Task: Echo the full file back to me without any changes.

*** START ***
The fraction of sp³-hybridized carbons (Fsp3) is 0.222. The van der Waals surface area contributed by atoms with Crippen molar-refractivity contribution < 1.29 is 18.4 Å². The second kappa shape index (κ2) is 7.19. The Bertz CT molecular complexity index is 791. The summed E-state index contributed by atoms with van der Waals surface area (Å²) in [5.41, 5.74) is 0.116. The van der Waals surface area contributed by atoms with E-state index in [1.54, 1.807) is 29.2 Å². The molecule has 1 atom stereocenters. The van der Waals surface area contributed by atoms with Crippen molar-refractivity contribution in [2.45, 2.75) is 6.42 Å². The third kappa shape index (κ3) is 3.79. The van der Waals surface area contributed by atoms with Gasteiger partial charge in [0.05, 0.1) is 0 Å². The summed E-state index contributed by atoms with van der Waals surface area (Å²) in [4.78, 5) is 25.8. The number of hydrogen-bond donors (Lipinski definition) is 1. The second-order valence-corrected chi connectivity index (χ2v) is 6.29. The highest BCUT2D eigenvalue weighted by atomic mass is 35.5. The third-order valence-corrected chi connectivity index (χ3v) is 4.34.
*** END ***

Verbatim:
The fraction of sp³-hybridized carbons (Fsp3) is 0.222. The van der Waals surface area contributed by atoms with Crippen molar-refractivity contribution < 1.29 is 18.4 Å². The second kappa shape index (κ2) is 7.19. The Bertz CT molecular complexity index is 791. The summed E-state index contributed by atoms with van der Waals surface area (Å²) in [5.41, 5.74) is 0.116. The van der Waals surface area contributed by atoms with E-state index in [1.54, 1.807) is 29.2 Å². The molecule has 1 atom stereocenters. The van der Waals surface area contributed by atoms with Crippen molar-refractivity contribution in [2.45, 2.75) is 6.42 Å². The third kappa shape index (κ3) is 3.79. The van der Waals surface area contributed by atoms with Gasteiger partial charge in [0.05, 0.1) is 0 Å². The summed E-state index contributed by atoms with van der Waals surface area (Å²) in [4.78, 5) is 25.8. The number of hydrogen-bond donors (Lipinski definition) is 1. The second-order valence-corrected chi connectivity index (χ2v) is 6.29. The highest BCUT2D eigenvalue weighted by atomic mass is 35.5. The third-order valence-corrected chi connectivity index (χ3v) is 4.34.